• Amends and reenacts §20-107.1 of the Code of Virginia to provide that, unless otherwise provided by stipulation or contract, or unless otherwise ordered by the court, a party seeking to exercise their reserved right to spousal support shall be required to prove that a material change of circumstances has occurred as a prerequisite for the court to consider exercise of such reservation.
  • Prior to this change in law, a showing of a material change of circumstances was not required.

Senate Bill 433 introduced by Senator Scott A. Surovell deals with the invocation of constitutional rights in domestic relations cases.

  • Amends and reenacts §8.01-223.1 of the Code of Virginia so that the judge or jury in a civil domestic relations proceeding is permitted to draw an adverse inference, such as guilt, if a party or witness refuses to answer a question regarding adultery on the grounds that such testimony might be self‐incriminating.
  • Prior to this change in law, this code section stated that “[i]n any civil action the exercise by a party of any constitutional protection shall not be used against him.”
  • Thus, the trier of fact was not permitted to draw an adverse inference if a party or witness refused to answer a question on the grounds that the answer to the question may self-incriminate them, including a question regarding adultery.

Senate Bill 434 introduced by Senator Scott A. Surovell deals with child support and the assignment of tax credits.

  • Amends and reenacts §20-108.1 of the Code of Virginia to provide the court with the authority to assign a party in a child support proceeding the right to claim any credits resulting from the income tax dependency exemption for any child or children of the parties for federal and state income tax purposes.
  • Prior to this change in law, this section only permitted the court to assign the right to a party to claim the income tax dependency exemption for any child or children of the parties, not the resulting credits.

Senate Bill 451 introduced by Senator Scott A. Surovell deals with awards of attorney fees in Juvenile and Domestic Relations District Courts.

  • Amends and reenacts §16.1-278.19 of the Code of Virginia to permit a juvenile and domestic relations district court judge to take all relevant factors, in addition to the relative financial ability of the parties, into consideration when awarding attorney fees and costs.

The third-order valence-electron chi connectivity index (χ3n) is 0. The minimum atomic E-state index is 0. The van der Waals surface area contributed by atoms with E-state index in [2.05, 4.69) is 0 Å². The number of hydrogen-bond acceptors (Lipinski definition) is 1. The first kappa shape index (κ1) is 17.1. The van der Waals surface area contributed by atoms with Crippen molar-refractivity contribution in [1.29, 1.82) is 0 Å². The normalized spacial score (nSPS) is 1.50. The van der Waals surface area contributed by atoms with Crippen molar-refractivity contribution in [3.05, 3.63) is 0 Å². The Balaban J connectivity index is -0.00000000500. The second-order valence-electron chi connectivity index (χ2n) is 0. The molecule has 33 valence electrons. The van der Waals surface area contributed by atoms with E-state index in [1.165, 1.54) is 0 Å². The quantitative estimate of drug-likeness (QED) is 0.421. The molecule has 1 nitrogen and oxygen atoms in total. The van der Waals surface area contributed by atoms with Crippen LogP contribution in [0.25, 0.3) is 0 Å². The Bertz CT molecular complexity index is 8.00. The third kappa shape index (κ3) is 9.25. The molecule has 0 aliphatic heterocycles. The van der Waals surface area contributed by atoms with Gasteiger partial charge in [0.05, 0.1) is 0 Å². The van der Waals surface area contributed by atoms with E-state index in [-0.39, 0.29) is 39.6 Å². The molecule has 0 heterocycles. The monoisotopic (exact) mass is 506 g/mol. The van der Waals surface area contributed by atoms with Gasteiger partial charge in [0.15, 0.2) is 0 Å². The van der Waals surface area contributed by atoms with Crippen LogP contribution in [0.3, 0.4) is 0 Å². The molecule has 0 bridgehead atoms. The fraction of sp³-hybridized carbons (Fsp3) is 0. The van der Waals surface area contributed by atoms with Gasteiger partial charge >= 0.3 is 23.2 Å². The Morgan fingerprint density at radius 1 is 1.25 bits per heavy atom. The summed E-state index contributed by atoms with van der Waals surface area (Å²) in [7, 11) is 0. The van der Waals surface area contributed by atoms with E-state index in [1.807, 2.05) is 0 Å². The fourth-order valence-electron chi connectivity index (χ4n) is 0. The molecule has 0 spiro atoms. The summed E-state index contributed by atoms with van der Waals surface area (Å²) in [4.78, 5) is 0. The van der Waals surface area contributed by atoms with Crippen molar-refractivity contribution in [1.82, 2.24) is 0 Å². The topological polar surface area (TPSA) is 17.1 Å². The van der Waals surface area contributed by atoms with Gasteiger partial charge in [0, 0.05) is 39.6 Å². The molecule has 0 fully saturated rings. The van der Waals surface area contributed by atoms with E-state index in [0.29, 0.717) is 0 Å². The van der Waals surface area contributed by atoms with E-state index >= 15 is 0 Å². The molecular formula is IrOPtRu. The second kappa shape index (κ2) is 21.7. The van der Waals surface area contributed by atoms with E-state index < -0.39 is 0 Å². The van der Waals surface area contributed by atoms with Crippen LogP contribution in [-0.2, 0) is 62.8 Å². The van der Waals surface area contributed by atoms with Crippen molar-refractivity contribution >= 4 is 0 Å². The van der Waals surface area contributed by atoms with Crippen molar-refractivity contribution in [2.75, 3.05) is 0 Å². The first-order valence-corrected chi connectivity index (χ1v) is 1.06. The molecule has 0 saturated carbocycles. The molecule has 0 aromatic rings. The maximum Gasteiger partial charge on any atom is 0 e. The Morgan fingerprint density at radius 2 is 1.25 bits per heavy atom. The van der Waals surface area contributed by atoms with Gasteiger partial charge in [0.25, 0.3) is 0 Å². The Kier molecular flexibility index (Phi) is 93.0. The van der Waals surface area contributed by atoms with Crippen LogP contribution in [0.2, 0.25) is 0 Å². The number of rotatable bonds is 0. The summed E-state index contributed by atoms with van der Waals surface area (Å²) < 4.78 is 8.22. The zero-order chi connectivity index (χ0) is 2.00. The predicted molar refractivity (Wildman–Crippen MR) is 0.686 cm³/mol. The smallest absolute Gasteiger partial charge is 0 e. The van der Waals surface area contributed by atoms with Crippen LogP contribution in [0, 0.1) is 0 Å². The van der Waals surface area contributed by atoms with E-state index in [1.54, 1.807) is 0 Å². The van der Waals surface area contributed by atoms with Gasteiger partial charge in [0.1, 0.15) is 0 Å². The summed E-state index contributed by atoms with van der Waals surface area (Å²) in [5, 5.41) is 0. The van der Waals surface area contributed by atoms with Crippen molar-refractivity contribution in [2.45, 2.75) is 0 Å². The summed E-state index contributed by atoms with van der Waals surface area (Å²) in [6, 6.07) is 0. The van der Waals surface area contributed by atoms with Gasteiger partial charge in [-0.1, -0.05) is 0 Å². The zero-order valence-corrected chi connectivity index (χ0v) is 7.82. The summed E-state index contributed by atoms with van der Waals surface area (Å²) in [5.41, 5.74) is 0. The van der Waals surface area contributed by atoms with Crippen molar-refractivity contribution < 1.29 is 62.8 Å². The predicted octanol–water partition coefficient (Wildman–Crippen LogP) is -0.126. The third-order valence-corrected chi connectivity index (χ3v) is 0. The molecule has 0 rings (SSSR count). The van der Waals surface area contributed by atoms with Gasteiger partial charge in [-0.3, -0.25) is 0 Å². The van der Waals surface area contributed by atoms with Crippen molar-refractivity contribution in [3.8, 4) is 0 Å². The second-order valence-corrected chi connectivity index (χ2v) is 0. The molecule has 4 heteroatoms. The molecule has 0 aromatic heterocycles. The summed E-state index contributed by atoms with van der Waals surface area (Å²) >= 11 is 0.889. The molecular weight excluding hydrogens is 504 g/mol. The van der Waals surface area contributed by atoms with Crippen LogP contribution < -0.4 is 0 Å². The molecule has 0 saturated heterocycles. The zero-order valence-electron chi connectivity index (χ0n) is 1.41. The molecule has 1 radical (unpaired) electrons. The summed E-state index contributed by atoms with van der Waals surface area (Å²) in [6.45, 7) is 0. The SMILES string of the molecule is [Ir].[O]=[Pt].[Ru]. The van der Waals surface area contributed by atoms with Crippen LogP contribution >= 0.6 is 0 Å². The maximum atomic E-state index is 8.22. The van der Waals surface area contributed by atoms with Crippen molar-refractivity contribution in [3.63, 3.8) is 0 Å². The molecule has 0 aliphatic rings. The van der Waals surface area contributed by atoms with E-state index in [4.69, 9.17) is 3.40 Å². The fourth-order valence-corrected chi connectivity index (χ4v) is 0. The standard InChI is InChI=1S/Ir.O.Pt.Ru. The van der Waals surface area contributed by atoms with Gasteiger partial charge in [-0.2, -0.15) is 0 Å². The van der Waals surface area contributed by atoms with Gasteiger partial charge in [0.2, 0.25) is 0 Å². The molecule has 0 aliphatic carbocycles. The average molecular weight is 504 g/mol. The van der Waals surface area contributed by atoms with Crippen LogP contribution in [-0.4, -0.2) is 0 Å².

• Prior to this change in law, the court was only permitted to consider the relative financial ability of the parties when making an award of attorney fees and costs.

House Bill 1500 introduced by Delegate Chris Collins deals with pendente lite spousal support guidelines in circuit court.

  • Amends and reenacts §20-103 of the Code of Virginia to make current juvenile and domestic relations district court guidelines for the presumptive amount of temporary spousal support, as laid out in §16.1-278.17:1 of the Code of Virginia, applicable in cases filed in circuit court.
  • Prior to this change in law, this presumptive amount was not applicable in circuit court cases.
  • Both §16.1-278.17:1 and §20-103 are amended and reenacted so that the guidelines are adjusted to account for changes to the federal tax code that became effective on January 1, 2019.

Senate Bill 62 and 1066 introduced by Senator David R. Suetterlein and Senator Jennifer A. Kiggans deal with marriage records, divorce and annulment reports, and identification of race.

  • Amends and reenacts §§ 32.1-267, 32.1-268, and 32.1-268.1 of the Code of Virginia to eliminate the requirement that the race of married parties be included in marriage records, divorce reports, and annulment reports filed with the State Registrar.
  • The bill also removes the requirement that the State Registrar include race data in the compilation and posting of marriage, divorce, and annulment data.
  • Under current law, when a marriage is performed in the Commonwealth, the race of the marrying parties, in addition to other personal data, is filed with the State Registrar.
  • These changes will eliminate this requirement so that married couples will not have to disclose their race when filing marriage records, divorce or annulment reports to the State Registrar.
  • The proposed legislation making these changes moved through every committee and legislative chamber without opposition from any lawmaker